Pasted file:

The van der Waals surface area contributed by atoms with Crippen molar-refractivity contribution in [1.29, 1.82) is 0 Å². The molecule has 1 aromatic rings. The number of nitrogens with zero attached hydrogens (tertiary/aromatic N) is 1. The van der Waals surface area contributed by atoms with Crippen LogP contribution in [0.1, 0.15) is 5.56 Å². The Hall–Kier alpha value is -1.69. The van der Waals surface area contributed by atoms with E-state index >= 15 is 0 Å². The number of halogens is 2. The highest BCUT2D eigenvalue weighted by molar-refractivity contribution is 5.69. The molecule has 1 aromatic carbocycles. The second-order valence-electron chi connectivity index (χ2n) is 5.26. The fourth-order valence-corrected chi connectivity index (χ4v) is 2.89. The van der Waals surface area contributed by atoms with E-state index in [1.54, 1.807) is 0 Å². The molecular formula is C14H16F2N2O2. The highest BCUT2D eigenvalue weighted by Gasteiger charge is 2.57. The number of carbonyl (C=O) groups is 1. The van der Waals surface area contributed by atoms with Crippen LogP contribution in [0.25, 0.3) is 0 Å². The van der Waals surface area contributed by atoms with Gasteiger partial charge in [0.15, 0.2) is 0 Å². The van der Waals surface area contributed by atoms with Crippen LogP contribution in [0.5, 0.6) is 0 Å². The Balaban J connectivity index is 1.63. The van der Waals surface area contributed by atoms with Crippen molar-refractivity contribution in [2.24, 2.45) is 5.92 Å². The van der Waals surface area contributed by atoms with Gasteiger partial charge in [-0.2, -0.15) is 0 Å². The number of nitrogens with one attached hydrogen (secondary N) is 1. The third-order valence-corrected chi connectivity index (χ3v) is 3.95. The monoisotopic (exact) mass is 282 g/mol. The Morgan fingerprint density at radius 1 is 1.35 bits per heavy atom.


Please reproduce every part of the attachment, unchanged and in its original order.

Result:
The van der Waals surface area contributed by atoms with Crippen molar-refractivity contribution in [1.29, 1.82) is 0 Å². The molecule has 1 aromatic rings. The number of nitrogens with zero attached hydrogens (tertiary/aromatic N) is 1. The van der Waals surface area contributed by atoms with Crippen LogP contribution in [0.1, 0.15) is 5.56 Å². The Hall–Kier alpha value is -1.69. The van der Waals surface area contributed by atoms with E-state index >= 15 is 0 Å². The number of halogens is 2. The highest BCUT2D eigenvalue weighted by molar-refractivity contribution is 5.69. The molecule has 1 aromatic carbocycles. The second-order valence-electron chi connectivity index (χ2n) is 5.26. The fourth-order valence-corrected chi connectivity index (χ4v) is 2.89. The van der Waals surface area contributed by atoms with E-state index in [1.54, 1.807) is 0 Å². The molecular formula is C14H16F2N2O2. The highest BCUT2D eigenvalue weighted by Gasteiger charge is 2.57. The number of carbonyl (C=O) groups is 1. The van der Waals surface area contributed by atoms with Crippen LogP contribution in [0.25, 0.3) is 0 Å². The van der Waals surface area contributed by atoms with Gasteiger partial charge in [0.15, 0.2) is 0 Å². The van der Waals surface area contributed by atoms with Crippen LogP contribution in [0.5, 0.6) is 0 Å². The Balaban J connectivity index is 1.63. The van der Waals surface area contributed by atoms with Crippen molar-refractivity contribution in [2.24, 2.45) is 5.92 Å². The van der Waals surface area contributed by atoms with Gasteiger partial charge in [-0.2, -0.15) is 0 Å². The number of nitrogens with one attached hydrogen (secondary N) is 1. The third-order valence-corrected chi connectivity index (χ3v) is 3.95. The monoisotopic (exact) mass is 282 g/mol. The Morgan fingerprint density at radius 1 is 1.35 bits per heavy atom.